When Google announced the Chromecast wireless streaming device it rocked the tech industry. For just $35 shipped, the Google Chromecast will turn any ‘dumb’ HDTV into a ‘smart’ TV that is capable of streaming media from Netflix and YouTube. You can also send entire tabs from the Chrome browser on Macs and PCs, which means you can basically put any site or service on TV with just the click of a button. This tiny little HDMI dongle offers a painless way to wirelessly transfer your favorite content from your phone, tablet or laptop straight to your TV. The best part is that not only does it work on your Android tablets and smartphones, but it also works on the Apple iPhone, iPad and even PCs!
Sure, Roku already has a Chromecast-like streaming dongle called the Roku Streaming Stick, but while it has more apps it is more costly at $83.99 shipped. Clearly Roku missed an opportunity as the Google Chromecast is the talk around town and the $35 price point doesn’t have anyone complaining that it is too expensive. It was also nice that Google also included a code for three months of Netflix, which essentially brought the price down to just $11 by the time you factor in the Netflix savings.
Inside the retail packaging you’ll instantly see the directions and there are just three simple steps to get started. You just need to plug the HDMI dongle into an HDTV, switch to that HDMI input and then go to www.google.com/chromecast/setup to begin the setup process to connect it to your existing local wireless (Wi-Fi) network. Besides plugging in the Chromecast the first time, you shouldn’t ever need to touch it again. Everything else from this point on is controlled with your computer, smartphone, or tablet. There’s no normal remote control or need to connect directly to the Chromecast.
Underneath the Chromecast you’ll find the accessory bundle.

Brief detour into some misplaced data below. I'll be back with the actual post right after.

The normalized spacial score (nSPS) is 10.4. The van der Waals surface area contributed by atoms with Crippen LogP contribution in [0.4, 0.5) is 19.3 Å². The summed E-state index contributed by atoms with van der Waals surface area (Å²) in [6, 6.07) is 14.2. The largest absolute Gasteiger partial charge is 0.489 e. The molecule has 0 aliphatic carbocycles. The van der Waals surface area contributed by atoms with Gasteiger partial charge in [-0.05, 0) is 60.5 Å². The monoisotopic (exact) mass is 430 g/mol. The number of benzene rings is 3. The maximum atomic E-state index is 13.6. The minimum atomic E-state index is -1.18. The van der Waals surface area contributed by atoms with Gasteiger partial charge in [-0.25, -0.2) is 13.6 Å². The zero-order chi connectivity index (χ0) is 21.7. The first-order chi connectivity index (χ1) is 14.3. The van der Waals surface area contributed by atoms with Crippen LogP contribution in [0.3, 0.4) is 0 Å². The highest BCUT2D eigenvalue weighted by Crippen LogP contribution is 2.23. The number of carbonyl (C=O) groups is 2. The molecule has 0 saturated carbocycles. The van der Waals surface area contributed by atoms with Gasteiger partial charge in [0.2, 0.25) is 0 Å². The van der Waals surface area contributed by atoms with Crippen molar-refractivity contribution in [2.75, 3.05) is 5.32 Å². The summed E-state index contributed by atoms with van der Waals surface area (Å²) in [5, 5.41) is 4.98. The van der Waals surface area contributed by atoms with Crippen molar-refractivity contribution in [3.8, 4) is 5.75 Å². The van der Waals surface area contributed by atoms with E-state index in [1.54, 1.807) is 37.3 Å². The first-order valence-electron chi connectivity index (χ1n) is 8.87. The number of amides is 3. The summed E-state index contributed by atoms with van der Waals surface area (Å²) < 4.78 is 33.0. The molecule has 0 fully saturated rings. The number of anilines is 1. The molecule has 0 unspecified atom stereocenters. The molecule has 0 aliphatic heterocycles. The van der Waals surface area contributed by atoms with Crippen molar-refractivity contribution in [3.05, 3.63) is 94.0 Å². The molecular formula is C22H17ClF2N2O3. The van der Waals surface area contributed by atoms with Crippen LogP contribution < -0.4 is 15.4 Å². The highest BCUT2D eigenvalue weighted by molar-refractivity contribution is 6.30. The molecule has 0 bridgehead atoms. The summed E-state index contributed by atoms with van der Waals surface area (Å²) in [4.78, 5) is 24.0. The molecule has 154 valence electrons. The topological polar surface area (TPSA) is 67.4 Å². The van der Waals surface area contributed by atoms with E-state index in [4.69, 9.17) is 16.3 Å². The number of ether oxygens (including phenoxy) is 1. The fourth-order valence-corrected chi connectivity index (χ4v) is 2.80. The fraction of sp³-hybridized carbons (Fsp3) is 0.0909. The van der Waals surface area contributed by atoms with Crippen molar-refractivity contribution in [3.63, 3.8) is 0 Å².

Besides the Chromecast itself, you get a micro-USB-to-USB cable, a USB power adapter for a wall outlet, and an a HDMI extender. The HDMI extender can be very useful if the Chromecast is a little too thick to fit against other HDMI devices or the casing of your HDTV housing.
The Chromecast looks like a USB flash drive and is only 72(L) x 35(W) x 12(H) mm in size with a weight of 34 grams. At one end of the you’ll find a gold plated HDMI 1.4 connector and at the other end a micro-USB port, a reset button, and a white status indicator LED.
We didn’t feel comfortable cracking the Chromecast open, but features an AzureWave combo Wi-Fi controller, low-power Marvell ‘Armada’ DE3005 SoC, paired to 512MB of low-voltage RAM and 4GB of flash memory. The most interesting thing inside is the AzureWare chip as it is said to support 802.11 b/g/n, Bluetooth 3.0 and FM radio! Could a future firmware update enable Bluetooth and FM radio features? It should be noted that the Chromecast supports 2.4Ghz 802.11 b/g/n wireless support, so don’t go thinking this 1080p device will connect to your 5GHz band when you go to set it up for the first time. Rumor on the street is that the cost of the license to access the 5GHz band would have pushed the price of the Chromecast into the $40+ range, so this was likely due to keep costs down.
Installing the Google Chromecast onto your HDTV is very easy as you just need to plug it into an open HDMI and USB port. Despite the fact that both HDMI and USB ports carry current, the Google Chromecast needs both power sources as it pulls more power than either one can deliver individually. HDMI 1.4 can only push 50mA, which isn’t much power to begin with when you consider all that is inside the Chromecast.
If you don’t happen to have an available USB port on your TV you can use the included power adapter and plug the USB cable into the wall adapter. As you can see from the image above, we connected our Chromecast to the side HDMI input on our Philips TV since there was a USB port directly below it. We were able to tuck the wires behind the HDTV so that none were visible from the front.